This story originally appeared on the Good Notes blog.
In 1982, a team at University of Utah Hospital made history by performing the first permanent artificial heart implant on a human. That operation was the result of decades of research and trials. The successful surgery made headlines around the world.
Graduate student Emma Webb recently completed in-depth research of the procedure and University of Utah Health's place in medical history.
The team involved
Researchers had been working since 1967 on artificial hearts. Then, in 1982, the Food and Drug Administration gave approval to U of U Health to perform the surgery. It would be the first artificial heart implant on a human. The team involved included:
- Willem Kolff, M.D., Ph.D., who immigrated to Utah from Holland and started the Department of Artificial Organs.
- William DeVries, M.D., led the surgical team and implanted the heart.
- Robert Jarvik, M.D., was the principal designer for the model of artificial heart used, the Jarvik-7.
- Don Olsen, Ph.D., the head veterinarian, had led more than 300 animal trials for the artificial heart.
- George Pantalos, Ph.D., came to the University of Utah in 1983 and was heavily involved with research after the operation.
- Barney Clark was the patient for the operation.
Finding the ideal patient
DeVries couldn't find any patient to fit the criteria needed for the surgery. That's when his colleague, Jeffrey Anderson, M.D., suggested Clark as the ideal candidate.
Clark was a Seattle-based dentist, originally from Utah. He was suffering from end-stage cardiomyopathy. He was resilient and physically able to host the artificial heart with a will to live and a strong and loving family at home.
Clark took some convincing. But he wanted to contribute to medicine and humanity, so he agreed to the operation.
A groundbreaking surgery
U of U Health sent a memo to hospital staffers alerting them to the upcoming operation. They could expect some extra attention. But no one predicted the storm that would converge.
More than 70 reporters from around the world came to University Hospital and camped out for months.
A literal storm—a winter blast the night before—threatened to keep surgeons from traveling to the hospital on the day of the surgery. So, they stayed the night at the hospital.
The operation stretched from near midnight to 6 a.m. the next day. After the surgery, Clark lived 112 days at the hospital. He faced challenges in recovery including infection, seizures, and a broken valve on the heart that needed replacing.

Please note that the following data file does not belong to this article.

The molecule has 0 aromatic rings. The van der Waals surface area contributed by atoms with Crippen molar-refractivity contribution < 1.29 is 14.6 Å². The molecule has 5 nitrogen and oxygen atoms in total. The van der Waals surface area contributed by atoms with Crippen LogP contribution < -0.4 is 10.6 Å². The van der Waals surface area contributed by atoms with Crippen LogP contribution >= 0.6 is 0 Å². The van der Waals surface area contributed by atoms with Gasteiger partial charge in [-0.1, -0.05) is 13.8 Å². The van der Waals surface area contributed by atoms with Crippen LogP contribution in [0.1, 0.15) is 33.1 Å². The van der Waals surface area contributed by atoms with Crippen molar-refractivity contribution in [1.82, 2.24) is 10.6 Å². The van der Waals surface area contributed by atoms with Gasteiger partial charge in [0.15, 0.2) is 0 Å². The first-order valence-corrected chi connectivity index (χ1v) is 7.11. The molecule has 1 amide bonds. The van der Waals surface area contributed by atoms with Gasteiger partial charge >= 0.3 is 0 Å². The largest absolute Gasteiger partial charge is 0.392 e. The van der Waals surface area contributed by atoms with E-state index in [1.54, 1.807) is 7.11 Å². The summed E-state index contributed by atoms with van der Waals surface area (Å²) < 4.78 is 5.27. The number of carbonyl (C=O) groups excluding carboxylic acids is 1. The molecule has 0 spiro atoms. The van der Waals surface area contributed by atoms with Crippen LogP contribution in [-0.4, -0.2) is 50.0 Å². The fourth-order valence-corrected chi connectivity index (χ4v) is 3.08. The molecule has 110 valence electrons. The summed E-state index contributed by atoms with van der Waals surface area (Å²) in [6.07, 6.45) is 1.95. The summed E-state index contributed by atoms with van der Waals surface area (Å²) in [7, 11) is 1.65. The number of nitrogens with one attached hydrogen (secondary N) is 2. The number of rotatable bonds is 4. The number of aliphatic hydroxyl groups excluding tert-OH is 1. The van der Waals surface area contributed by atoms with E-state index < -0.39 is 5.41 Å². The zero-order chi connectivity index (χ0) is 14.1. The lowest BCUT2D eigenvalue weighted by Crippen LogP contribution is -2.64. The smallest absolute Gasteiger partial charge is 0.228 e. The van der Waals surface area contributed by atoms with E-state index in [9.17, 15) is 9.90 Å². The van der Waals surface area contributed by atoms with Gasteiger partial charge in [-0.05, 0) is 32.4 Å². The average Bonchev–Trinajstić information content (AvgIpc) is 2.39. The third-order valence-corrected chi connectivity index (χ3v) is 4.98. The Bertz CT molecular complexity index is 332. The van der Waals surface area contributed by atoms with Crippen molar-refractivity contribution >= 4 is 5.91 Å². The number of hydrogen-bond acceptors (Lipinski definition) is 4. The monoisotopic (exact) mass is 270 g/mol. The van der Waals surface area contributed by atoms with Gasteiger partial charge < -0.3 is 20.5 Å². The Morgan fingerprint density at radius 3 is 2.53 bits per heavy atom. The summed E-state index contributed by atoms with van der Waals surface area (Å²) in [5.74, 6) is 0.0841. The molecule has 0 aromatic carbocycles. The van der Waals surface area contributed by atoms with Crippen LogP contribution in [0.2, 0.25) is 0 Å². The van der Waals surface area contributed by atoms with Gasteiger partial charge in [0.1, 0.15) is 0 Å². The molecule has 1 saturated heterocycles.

Clark eventually died from complications due to antibiotic-associated colitis. But before his death, Clark himself said he felt the surgery was worthwhile.
Surgery leads to attention, questions
The operation made headlines across the world. All that attention raised questions, though.
Was the medical team "playing God'' by choosing who gets the implant? The technology was new and expensive. Wouldn't public health measures and vaccination campaigns be a better use of resources?
Team members noted that if it was you or a member of your family facing imminent death, you'd want the medical team to do everything they could. The advances made would lead to lower costs in the long term, as well as other advances in medicine.
The operation led to a small but strong community of researchers dedicated to artificial hearts. Conferences, programs, and journal articles about the procedure flourished. It was an exciting time for research and development.
But Clark was the only person to get an artificial heart implant at U of U Health. If we pioneered the artificial heart implant, why isn't the university doing them today?
The focus shifted to using mechanical support, including left ventricular assist devices (LVADs), as a bridge to transplant. And advances in medication started reducing the need for surgeries.
Today, mechanical support devices are smaller, more effective, and more cost-efficient. They're frequently used while a patient is waiting on a biological heart.
The legacy of the artificial heart continues to fuel heart recovery research at the U.
Notable hearts from U of U Health
- Jarvik-7: The first permanent artificial heart implanted in a human.
- Utah-100: Based on Jarvik-7. Never used in a human but flew on the Space Shuttle Discovery for research.
- J7-V7: A vacuum-formed artificial heart. Developed to lower production costs and make heart transplants more accessible.
Special thanks to Emma Webb
This blog is based on research by Emma Webb. Webb is a graduate student in the Department of History at the University of Utah and a research assistant for the Spencer S. Eccles Health Sciences Library. Webb used materials from the History of the Health Sciences collection at the Eccles Health Sciences Library and J. Willard Marriott Library at the University of Utah, as well as conducting an oral history with a key participant to document the story. View Webb’s presentation on her research below.